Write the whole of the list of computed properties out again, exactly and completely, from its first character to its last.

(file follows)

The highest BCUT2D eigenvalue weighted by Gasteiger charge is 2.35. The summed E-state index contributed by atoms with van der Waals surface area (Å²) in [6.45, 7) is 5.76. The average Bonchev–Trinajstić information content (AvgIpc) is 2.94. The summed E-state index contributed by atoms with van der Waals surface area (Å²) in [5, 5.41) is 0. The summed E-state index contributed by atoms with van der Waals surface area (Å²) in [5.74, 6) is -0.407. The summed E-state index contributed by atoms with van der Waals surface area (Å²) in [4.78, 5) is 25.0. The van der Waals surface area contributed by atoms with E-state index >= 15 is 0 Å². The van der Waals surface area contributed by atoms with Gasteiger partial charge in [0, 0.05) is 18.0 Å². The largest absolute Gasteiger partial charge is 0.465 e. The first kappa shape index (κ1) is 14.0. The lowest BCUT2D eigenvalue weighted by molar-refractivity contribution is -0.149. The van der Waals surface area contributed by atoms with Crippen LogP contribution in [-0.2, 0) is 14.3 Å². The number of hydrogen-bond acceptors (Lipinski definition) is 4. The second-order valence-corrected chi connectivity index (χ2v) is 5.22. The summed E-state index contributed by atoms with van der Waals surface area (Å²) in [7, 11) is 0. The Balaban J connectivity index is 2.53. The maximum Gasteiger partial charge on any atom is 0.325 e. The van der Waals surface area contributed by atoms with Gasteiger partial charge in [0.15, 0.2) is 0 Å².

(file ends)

The highest BCUT2D eigenvalue weighted by Gasteiger charge is 2.35. The summed E-state index contributed by atoms with van der Waals surface area (Å²) in [6.45, 7) is 5.76. The average Bonchev–Trinajstić information content (AvgIpc) is 2.94. The summed E-state index contributed by atoms with van der Waals surface area (Å²) in [5, 5.41) is 0. The summed E-state index contributed by atoms with van der Waals surface area (Å²) in [5.74, 6) is -0.407. The summed E-state index contributed by atoms with van der Waals surface area (Å²) in [4.78, 5) is 25.0. The van der Waals surface area contributed by atoms with E-state index >= 15 is 0 Å². The van der Waals surface area contributed by atoms with Gasteiger partial charge in [0, 0.05) is 18.0 Å². The largest absolute Gasteiger partial charge is 0.465 e. The first kappa shape index (κ1) is 14.0. The lowest BCUT2D eigenvalue weighted by molar-refractivity contribution is -0.149. The van der Waals surface area contributed by atoms with Crippen LogP contribution in [-0.2, 0) is 14.3 Å². The number of hydrogen-bond acceptors (Lipinski definition) is 4. The second-order valence-corrected chi connectivity index (χ2v) is 5.22. The summed E-state index contributed by atoms with van der Waals surface area (Å²) in [7, 11) is 0. The Balaban J connectivity index is 2.53. The maximum Gasteiger partial charge on any atom is 0.325 e. The van der Waals surface area contributed by atoms with Gasteiger partial charge in [0.15, 0.2) is 0 Å².